Newest Review: ... My daughter has enjoyed putting other small toys on it and watching them go around, she likes Lucky Ducks, although at four it's probably a... more
Member Name: noodlesandwich
Advantages: simple, fun
Disadvantages: noisy, ducks prone to go wandering
My daughter was given this game around a year and a half ago. It's one that's been around for a few years and although it doesn't seem to be available in many UK shops at the moment, there are plenty of online stockists; amazon, amazingplush.com, myhobbyplace.com, but the best place for a decent priced version would be Ebay where you should be able to pick it up for under £10. It's made by MB Games/Hasbro and takes 2 x 1.5 v batteries. The battery life seems quite decent, I don't recall having to change the batteries in ours yet.
In the box are twelve plastic ducks and a motorised pond which measures roughly 25cm in diameter. It has a big red button in the middle and is surrounded by blue conveyor belt style 'water' onto which the ducks are placed. The outside is green grass and slightly raised to keep the ducks in. Around the pond are four coloured symbols; a red circle, purple square, blue star and orange triangle - these are the player positions and each duck has one of these symbols on their underside. Once in motion, the motor noise is quite loud, and accompanied by quacks, this can be really annoying, although, as parents do, I usually manage to tune it out..
To play, the button is pressed and the ducks move around on the pond, players take turns to pick up a duck, if it matches their 'home' symbol then that duck is kept, if not it is put back on the pond. We have always played it so that the symbol is seen by everyone, but it could be made trickier if only the player who picks up gets to look at the symbol. The winner is the player who collects their three ducks, (for very young ones a simplified game is suggested where just one duck wins the game).
As well as colour and shape recognition this game could be said to encourage memory skills, children can improve their chance of winning by remembering the position of the duck they need, although it's easy to lose track. As the number of ducks dwindles it gets easier to remember that the duck in question may be - at the front of a group for example.
The start button is very easy for children to turn on and off, but this also means that it can get set off accidentally. The box only needs to be picked up for this to happen, (I set it off twice earlier when I picked it up to check the shape colours), this leads to fun when the time comes to put it away. We once spent three hours on the motorway with intermittent quacks coming from the tightly packed boot. The fact that it's tricky to get all the ducks back into the box easily doesn't help.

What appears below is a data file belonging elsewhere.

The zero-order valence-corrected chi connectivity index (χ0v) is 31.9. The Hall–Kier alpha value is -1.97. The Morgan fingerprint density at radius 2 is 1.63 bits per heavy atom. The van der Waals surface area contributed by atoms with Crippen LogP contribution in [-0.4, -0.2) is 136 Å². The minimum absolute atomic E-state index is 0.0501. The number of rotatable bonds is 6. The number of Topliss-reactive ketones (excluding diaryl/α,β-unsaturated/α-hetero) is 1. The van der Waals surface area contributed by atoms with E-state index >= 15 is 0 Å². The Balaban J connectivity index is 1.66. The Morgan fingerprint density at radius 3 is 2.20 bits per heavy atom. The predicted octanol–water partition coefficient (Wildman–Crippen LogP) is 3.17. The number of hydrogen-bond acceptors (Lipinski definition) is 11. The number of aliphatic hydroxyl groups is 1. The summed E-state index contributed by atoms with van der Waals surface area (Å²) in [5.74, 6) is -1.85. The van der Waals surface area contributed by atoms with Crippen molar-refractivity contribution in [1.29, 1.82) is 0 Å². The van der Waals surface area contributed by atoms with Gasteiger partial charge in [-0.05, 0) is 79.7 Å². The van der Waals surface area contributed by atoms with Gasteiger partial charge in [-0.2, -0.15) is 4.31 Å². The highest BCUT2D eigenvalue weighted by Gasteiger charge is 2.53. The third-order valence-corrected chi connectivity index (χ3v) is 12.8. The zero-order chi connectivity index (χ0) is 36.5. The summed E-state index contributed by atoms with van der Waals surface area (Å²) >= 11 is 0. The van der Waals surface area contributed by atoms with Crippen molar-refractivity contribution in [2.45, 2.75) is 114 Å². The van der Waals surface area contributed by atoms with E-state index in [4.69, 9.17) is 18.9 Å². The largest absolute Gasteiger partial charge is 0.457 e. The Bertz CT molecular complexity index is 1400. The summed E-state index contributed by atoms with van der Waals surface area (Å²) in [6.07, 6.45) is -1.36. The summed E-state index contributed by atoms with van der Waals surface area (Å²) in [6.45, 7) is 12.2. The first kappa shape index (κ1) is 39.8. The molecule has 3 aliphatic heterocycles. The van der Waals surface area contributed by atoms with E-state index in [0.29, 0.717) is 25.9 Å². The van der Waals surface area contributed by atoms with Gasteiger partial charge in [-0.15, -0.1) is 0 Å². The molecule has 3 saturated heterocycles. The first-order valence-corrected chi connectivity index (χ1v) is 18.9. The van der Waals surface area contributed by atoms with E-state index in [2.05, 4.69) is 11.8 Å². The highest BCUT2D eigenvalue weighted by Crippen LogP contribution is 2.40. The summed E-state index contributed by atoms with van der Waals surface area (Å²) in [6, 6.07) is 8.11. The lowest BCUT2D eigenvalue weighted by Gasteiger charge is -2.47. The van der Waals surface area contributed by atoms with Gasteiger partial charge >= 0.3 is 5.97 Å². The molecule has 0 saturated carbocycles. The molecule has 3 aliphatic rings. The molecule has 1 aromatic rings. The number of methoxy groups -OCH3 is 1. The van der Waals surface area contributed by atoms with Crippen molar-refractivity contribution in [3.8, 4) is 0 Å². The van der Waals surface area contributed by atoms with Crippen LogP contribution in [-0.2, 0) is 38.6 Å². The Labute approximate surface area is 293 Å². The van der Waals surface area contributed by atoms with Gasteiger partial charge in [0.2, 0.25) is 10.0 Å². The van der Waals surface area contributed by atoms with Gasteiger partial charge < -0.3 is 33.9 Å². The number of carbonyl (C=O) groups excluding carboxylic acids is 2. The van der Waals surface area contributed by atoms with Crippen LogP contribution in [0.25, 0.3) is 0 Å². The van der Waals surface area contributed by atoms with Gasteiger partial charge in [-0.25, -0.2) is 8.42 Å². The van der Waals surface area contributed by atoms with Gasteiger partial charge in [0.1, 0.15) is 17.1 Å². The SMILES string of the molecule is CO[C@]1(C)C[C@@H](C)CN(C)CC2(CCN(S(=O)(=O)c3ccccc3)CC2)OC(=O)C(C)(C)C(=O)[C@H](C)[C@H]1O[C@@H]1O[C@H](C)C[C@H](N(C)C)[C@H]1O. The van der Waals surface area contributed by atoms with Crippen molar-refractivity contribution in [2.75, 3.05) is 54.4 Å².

The game is for 2-4 players but little ones will happily play with it on their own. My daughter has enjoyed putting other small toys on it and watching them go around, she likes Lucky Ducks, although at four it's probably a bit young for her now, I think she has played with it more on her own than with others. An interesting feature, if not relevant to the game, is that the ducks always turn to face in the same direction; put one on backwards and watch as it rights itself. We've also had our ducks out in the garden in the paddling pool and upstairs in the bath.
Lucky Ducks probably won't have much of a shelf life as it is made to appeal to pre-schoolers, but the actual game appears hardy and should last a long time and be fit to pass on to younger siblings/other children, (ours was passed on from a friend of the family who's children had outgrown it). The best thing about it is it's simplicity, it makes a good first game. The age on the box is 3+ but very young children will pick it up easily, I'd say a bright two year old would be able to get to grips with this. The worst thing about it is the constant quacking and engine noise. On balance I'd recommend it, but only for children with parents who are happy to deal with yet more noisy toys.
Summary: easy first game for young children, but a bit noisy
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